Honor in the world gives people a reason to fight for the things that they believe in. Throughout The Tragedy of Julius Caesar, Brutus has had to make many tough decisions that display the great honor within him. In The Tragedy of Julius Caesar by William Shakespeare's, it is made very obvious that Brutus is an honorable man.
Killing a close friend is a acutely steep offense, and Brutus did just that, seemingly without consulting other options. Instead of assassinating his friend, a wiser step would have been to discuss Caesar’s motives with Caesar. After all,
Brutus doesn't have a personal reason to kill Caesar but for the good of Rome he has to. The country of rome would fall to Caesar if he became king because he is corrupt. Brutus loves Caesar but knows he has to kill him for the good of rome. He says, “I know
If you believed that the only way to save your state was to kill one of your friends, would you? The character Brutus killed one of his friends in The Tragedy of Julius Caesar(JC) by William Shakespeare. Some people believe that he is a villain and only killed Caesar to keep his own power in the government. However many people think that he killed Julius Caesar to help prevent Rome from becoming dictatorship.
The Tragedy of Julius Caesar, a Shakespearean play and representation of the assassination of Caesar, is a well written and developed story in which the build up of the characters is very well done. As a matter of fact, the developing of Brutus, the tragic hero on the play, is one of the most important characters and therefore one of the better explained and exposed. Brutus is a character that is marked with three traits that allow him to be the one responsible for Caesar's assassination. Indeed, Brutus is naive, well-intended and hypocrite, as seen when the conspirators convince him to be part of it, and be one of the most important figures in it.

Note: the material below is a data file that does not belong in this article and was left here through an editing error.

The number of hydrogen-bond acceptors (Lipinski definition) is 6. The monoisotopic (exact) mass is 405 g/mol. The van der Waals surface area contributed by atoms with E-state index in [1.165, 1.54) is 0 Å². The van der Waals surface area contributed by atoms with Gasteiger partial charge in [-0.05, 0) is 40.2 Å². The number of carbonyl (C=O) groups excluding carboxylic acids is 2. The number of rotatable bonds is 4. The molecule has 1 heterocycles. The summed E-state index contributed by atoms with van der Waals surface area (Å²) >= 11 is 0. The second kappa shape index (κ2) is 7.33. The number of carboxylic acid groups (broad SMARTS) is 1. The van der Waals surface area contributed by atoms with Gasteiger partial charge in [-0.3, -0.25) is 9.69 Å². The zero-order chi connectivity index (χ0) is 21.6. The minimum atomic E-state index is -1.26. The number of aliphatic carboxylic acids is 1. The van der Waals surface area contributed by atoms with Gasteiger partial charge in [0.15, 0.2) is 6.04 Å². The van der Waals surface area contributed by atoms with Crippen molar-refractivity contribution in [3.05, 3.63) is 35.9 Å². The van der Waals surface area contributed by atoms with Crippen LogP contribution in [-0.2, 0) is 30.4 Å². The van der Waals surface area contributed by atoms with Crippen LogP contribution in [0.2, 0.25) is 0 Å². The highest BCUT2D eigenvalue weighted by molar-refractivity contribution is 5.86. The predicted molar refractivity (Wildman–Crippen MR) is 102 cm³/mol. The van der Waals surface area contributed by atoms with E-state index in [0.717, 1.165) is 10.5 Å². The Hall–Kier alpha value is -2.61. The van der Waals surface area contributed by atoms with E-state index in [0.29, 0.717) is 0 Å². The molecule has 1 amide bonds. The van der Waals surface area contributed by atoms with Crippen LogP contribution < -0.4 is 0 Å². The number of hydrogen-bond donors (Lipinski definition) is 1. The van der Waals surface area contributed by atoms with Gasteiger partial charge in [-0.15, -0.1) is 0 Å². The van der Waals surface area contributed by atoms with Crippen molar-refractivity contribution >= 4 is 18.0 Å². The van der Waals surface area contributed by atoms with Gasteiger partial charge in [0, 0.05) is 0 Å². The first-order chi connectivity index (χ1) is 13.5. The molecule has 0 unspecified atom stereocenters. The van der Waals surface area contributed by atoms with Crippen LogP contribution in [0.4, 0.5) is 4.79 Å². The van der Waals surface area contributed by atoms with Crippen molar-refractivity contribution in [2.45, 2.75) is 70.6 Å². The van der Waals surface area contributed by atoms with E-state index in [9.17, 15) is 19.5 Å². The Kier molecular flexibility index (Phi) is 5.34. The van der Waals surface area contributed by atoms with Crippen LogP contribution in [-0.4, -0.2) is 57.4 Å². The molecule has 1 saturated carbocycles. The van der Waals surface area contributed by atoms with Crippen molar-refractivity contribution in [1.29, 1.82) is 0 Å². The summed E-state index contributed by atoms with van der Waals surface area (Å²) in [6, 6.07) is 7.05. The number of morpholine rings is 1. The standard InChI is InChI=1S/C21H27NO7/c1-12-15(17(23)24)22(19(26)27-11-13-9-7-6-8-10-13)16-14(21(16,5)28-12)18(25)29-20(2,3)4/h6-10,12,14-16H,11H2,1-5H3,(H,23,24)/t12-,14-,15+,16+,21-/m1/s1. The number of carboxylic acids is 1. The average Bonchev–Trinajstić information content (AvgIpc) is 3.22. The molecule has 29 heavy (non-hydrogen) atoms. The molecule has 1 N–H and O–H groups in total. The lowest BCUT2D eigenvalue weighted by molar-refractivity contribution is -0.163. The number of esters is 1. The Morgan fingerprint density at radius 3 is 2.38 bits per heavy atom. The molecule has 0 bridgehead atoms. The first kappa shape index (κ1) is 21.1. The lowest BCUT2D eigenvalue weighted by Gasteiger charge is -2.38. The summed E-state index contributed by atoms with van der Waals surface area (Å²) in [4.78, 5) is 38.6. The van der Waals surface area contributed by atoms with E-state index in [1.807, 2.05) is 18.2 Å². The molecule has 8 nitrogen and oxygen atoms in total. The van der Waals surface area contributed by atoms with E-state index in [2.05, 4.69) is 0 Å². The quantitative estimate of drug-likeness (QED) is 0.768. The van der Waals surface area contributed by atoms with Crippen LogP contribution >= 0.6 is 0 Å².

In The Tragedy of Julius Caesar, William Shakespeare includes prophets, omens, and natural phenomenon that point to the tragic end of the three main characters: Julius Caesar, Marcus Brutus and Gaius Cassius. Writing a play based on such a well known historical event, Shakespeare’s audience would have known the outline of the events before entering the theater. Therefore, the inclusion of the omens would have served as a reminder for his audience. Though the omens suggest a sense of predetermination that would have satisfied the historical outlook of the audience, it is abundantly clear that it is the choices that those characters make that dooms them. Ultimately, Shakespeare suggests that it is the flaws of the main characters that leads
Have you ever felt your loneliest even when surrounded by those who claim to be your closest friends? Have you ever gotten that uneasy feeling in the pit of your stomach when putting your trust in someone who has stood by your side for years? If Julius Caesar, would have paid attention to his surroundings, he might have lived to see another day. In spite of his friendship with Caesar, Marcus Brutus took it upon himself and the conspirators, to kill Caesar. In their eyes, they saw Caesar’s initiative to control Rome as disastrous for the well-being of the people. Due to Brutus’ strong love for Rome and the citizens, he was able to the manipulate many Romans into believing he had honorable intentions in assassinating Caesar. In order, to prove
While the reader has been led to believe in Brutus' strength of nobility, there is a touch of weakness in the self-delusion he must create before he can join the conspirators: Brutus feels that murder is wrong and so must find a way to justify his actions. It's not for personal reasons that he will do it, but for the general; that is, for the good of the people of Rome. He generalizes about the effects of power and ambition and anticipates the damage that Caesar will do when he gains the crown.